Chris Hadfield Is Proof of the Power of Sci-Fi
The astronaut says his career is evidence of science fiction's influence on real-life space travel.
Editor’s note: This article originally appeared on ThePortalist.com, and is reposted here with permission.
For many of his fans, Chris Hadfield has made space feel more closer to Earth than ever.
In 2013, Hadfield became the first Canadian astronaut to command the International Space Station (ISS), and led Expedition 35’s team of five in experiments investigating the effects of low gravity on the human body. He also became an Internet sensation.
Hadfield quickly gained a following for the images of Earth and snippets of life on the ISS that he shared on his social media pages, but it was his zero gravity musical skills that really made the Internet take notice. He conceived of and starred in the first-ever music video made in space, a cover of David Bowie’s “Ground Control to Major Tom” that Bowie himself praised as “the most poignant version of the song ever created.”
While on the ISS, Hadfield helped his followers vicariously experience the thrill of life in orbit. Now that he’s back on Earth and retired from the Canadian Space Agency, the former astronaut continues to spread the excitement and possibility of science through his music and writing.
Speaking to The Portalist over the phone, Hadfield explained how science fiction helped make his own career as an astronaut possible, and why he’s a devotee to the power of imagination.
Do you have a favorite piece of science fiction?
I’ve read a lot of science fiction. I read a lot of it growing up, too. I really loved A Canticle for Leibowitz, I thought that was a fascinating story. And The Sheep Look Up, although that’s more a doomsday kind of thing than science fiction. I recently re-read The Martian Chronicles, which I think is really beautiful. It’s just so gorgeously written and so insightful on not just technology but the human condition. So I have lots. But I think if you were to give me unlimited books in the world right now, the one that I would grab to read again is probably A Canticle for Leibowitz, just because I haven’t read it in a long time and it always delights me with its take on a post-apocalypse rekindling of humanity. I thought it was very original.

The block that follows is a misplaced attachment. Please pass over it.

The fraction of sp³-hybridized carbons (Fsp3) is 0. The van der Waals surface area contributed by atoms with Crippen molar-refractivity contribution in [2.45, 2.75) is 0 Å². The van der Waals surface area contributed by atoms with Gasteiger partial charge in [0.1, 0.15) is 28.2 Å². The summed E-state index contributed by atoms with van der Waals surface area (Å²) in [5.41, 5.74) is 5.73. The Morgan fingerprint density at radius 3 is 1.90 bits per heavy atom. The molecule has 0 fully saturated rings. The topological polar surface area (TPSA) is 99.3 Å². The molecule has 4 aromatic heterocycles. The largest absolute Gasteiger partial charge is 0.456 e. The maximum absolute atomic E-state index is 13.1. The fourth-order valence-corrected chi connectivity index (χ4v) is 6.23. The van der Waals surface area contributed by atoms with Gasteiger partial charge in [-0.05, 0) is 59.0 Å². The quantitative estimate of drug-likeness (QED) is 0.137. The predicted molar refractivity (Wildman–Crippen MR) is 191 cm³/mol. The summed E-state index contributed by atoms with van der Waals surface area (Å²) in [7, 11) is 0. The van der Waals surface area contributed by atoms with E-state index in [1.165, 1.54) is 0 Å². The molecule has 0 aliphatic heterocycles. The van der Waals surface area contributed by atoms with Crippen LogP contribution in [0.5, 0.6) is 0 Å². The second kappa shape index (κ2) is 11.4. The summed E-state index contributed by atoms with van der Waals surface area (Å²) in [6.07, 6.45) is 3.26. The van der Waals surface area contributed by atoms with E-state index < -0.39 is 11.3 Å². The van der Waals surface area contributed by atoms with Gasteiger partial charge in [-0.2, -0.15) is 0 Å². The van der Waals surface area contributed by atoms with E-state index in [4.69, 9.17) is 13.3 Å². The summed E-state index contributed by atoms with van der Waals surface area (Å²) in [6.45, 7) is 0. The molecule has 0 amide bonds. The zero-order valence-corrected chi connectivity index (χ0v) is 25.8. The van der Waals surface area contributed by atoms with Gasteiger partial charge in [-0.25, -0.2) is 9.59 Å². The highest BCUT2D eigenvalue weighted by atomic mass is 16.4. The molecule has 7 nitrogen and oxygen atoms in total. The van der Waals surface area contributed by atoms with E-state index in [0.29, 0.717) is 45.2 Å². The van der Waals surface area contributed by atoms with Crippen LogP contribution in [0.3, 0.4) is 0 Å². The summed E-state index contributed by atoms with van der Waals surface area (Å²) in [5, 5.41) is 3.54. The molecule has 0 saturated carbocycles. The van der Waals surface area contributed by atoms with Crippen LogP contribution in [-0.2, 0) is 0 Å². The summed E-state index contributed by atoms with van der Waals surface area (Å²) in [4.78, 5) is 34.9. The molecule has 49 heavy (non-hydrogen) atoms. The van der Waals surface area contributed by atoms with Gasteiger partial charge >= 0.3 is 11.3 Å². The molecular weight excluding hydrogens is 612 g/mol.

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Has science fiction ever impacted or inspired your real life career in the sciences?
Oh, of course! Hugely. I mean, fiction allows you to imagine. If you didn’t have science fiction, how could you possibly stretch the edges of your understanding and your expectations to where they have to be in order to do the things that I’ve done? As a kid I read Edgar Rice Burroughs, and Arthur C. Clarke, and Asimov, I read all of those. But there’s also not just written science fiction, but of course Star Trek, 2001: A Space Odyssey, the book and then also the movie, all of those. They basically—it was like slamming and then permanently locking a whole bunch of doors open. Then it was more whether you wanted to try and push yourself mentally through them, and then see if maybe that’s something we can do physically.
And when you ask about a direct, concrete thing—there’s a thing called the Clarke orbit that Arthur C. Clarke invented and it’s named for him. So when you’re studying orbital mechanics, it’s all science fact and fairly complex and mathematical stuff, but you don’t get to be a good science fiction author without research and without the understanding of the reality of what underpins a lot of the things you write about. And Clarke was more rigorous than most. I got to spend a day with him once at the Kennedy Space Center too, it was terrific. I was Arthur C. Clarke’s tour guide for a day, [at the place] where I left Earth twice on two different space shuttles. So a lovely blending of science fiction and science fact. And he was intensely curious and knowledgeable and delighted and delightful. So yeah, science fiction has been both impactful and hugely inspiring in all of the various things that I’ve done.